Nobbs Flat Heritage Panel

From Canterbury Commons
Jump to: navigation, search

Beaman Park, Wardell Road entrance, Earlwood This Panel was erected by Canterbury City Council, 2004. Unveiled by the Mayor of Canterbury, Councillor Robert Furolo, on 29th April, 2004.

Nobbs Flat was a 60 acre market garden bounded on three sides by Cooks River. It was promised to George Tyrrell in 1814, and occupied by his tenants Gowan and Mary Pickering.

In the late 1820s, 'Pickering's Punt', at the site of today's Lang Road footbridge, became one of the main crossing places of the river. Joseph Nobbs bought the farm, then named 'Cook's Angle', in 1830, and the slab huts near the punt were occupied by his grandson, Joseph Nobbs junior and Joseph Hilton, a basketmaker. They established a market garden and a large orchard on the land.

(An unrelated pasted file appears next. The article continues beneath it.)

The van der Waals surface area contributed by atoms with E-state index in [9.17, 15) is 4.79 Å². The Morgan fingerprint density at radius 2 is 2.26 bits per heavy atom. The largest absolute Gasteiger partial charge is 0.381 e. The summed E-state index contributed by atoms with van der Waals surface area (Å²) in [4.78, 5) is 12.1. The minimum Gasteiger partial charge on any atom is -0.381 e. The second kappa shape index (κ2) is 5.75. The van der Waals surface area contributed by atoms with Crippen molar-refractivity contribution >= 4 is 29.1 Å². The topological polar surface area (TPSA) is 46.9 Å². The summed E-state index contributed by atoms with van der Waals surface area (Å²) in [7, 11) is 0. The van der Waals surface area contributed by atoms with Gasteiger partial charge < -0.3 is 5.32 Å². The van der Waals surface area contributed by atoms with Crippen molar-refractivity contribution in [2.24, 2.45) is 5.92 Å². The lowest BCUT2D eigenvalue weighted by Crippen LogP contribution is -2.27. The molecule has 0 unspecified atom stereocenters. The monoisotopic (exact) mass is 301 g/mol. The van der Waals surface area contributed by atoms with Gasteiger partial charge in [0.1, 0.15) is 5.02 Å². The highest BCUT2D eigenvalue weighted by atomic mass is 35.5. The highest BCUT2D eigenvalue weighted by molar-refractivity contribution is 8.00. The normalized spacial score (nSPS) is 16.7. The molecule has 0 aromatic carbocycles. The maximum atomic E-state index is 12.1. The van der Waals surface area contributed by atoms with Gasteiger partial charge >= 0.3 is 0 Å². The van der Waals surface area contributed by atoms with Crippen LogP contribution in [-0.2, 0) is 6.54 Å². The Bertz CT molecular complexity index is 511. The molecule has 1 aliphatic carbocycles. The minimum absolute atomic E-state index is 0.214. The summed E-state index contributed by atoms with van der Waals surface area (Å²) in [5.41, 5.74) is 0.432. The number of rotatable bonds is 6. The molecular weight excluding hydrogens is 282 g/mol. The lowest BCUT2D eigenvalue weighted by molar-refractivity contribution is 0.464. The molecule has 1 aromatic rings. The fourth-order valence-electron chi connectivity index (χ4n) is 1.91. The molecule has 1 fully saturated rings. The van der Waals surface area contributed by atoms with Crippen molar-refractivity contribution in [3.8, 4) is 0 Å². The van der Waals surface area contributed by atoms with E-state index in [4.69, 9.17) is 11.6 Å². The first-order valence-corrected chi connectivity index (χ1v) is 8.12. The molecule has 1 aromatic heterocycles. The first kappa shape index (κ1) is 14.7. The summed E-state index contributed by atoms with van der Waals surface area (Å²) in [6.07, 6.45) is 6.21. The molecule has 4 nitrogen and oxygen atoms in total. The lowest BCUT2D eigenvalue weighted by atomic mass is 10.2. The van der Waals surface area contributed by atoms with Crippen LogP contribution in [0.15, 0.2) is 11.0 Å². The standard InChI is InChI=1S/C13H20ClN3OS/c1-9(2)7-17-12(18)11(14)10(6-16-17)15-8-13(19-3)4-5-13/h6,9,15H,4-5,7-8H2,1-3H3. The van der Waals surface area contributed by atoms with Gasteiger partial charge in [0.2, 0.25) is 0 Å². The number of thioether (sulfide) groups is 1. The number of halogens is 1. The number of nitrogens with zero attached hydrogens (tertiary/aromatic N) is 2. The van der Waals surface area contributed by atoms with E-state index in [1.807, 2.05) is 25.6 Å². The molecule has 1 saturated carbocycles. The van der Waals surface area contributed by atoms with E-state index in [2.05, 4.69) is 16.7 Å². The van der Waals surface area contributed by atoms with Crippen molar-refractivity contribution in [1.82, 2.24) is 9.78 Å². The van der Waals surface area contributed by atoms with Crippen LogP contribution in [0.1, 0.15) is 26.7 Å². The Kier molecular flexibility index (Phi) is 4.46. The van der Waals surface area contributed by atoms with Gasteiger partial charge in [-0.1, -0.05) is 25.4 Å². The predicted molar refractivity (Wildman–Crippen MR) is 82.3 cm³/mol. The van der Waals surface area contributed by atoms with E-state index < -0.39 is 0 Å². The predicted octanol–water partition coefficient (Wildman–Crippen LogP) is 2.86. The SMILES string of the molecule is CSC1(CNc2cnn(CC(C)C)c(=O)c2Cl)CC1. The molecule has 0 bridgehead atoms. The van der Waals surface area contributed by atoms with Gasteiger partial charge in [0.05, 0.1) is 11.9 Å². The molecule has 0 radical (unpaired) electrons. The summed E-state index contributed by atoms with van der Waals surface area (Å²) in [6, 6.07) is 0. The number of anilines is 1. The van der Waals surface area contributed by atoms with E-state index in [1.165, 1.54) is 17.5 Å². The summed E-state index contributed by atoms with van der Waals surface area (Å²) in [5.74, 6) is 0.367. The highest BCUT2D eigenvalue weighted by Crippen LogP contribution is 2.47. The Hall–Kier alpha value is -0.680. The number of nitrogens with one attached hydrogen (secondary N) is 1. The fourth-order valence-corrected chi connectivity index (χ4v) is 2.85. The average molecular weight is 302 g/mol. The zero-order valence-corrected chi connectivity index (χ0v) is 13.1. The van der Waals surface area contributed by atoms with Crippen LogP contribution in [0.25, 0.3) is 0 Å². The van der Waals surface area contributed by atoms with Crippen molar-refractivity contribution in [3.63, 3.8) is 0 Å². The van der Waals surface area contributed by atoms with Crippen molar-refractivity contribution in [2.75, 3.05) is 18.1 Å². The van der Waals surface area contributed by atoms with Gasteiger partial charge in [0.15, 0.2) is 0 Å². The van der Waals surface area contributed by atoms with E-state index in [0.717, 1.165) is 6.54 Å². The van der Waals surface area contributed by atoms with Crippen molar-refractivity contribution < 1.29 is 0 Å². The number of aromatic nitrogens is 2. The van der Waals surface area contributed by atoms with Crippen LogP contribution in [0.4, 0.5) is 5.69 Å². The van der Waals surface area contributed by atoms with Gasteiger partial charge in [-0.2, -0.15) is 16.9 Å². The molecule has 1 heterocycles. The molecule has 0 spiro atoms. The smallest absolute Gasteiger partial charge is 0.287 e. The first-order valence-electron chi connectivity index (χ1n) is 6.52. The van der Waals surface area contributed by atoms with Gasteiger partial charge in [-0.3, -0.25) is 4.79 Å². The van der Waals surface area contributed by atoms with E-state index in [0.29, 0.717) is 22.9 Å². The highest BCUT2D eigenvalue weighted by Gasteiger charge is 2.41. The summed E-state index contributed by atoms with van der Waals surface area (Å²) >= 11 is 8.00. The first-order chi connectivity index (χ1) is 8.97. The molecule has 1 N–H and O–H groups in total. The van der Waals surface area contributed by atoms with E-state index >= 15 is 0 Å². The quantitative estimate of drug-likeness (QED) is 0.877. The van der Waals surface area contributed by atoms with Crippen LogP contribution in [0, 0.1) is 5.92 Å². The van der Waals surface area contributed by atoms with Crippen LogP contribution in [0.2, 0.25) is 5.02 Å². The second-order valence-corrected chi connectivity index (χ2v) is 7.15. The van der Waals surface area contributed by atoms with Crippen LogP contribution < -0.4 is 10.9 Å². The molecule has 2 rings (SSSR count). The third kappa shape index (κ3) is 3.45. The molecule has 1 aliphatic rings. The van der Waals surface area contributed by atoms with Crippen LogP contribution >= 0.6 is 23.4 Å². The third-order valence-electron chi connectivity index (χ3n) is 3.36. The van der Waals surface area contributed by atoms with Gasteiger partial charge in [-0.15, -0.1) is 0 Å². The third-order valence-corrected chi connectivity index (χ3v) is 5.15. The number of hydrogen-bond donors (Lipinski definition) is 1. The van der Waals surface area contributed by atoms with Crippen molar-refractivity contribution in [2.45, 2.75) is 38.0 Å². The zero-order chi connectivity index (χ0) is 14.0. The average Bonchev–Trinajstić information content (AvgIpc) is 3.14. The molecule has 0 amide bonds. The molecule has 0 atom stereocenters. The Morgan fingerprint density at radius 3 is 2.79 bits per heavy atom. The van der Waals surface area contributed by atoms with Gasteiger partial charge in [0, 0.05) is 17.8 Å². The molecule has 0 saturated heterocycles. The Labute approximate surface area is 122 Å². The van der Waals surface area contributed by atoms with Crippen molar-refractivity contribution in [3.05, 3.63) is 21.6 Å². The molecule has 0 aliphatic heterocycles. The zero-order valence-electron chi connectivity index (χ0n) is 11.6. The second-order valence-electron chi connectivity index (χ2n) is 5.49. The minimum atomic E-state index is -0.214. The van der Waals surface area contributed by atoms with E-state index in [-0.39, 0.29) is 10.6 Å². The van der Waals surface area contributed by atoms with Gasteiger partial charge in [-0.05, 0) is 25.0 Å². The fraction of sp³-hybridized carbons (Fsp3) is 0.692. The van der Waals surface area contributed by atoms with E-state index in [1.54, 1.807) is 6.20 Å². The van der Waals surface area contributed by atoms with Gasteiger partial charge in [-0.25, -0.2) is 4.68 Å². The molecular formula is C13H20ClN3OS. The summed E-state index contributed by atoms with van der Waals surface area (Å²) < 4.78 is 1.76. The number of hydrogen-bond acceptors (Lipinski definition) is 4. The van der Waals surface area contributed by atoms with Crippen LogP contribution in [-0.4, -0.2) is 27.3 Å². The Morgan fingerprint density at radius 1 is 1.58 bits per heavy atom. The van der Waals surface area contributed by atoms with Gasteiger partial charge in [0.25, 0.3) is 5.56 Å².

Sandstone was quarried from the property in the 1850s to build a new house on a river terrace above flood level. This house is still standing.

The land was subdivided into smaller farms in 1883 by Joseph Nobbs's great-grandchildren. Francis Barker bought the stone house and its six-acre flower garden and orchard, and in 1891 leased it as a slaughteryard. In the 1920s, it became part of the Western Suburbs Cricket Union's grounds.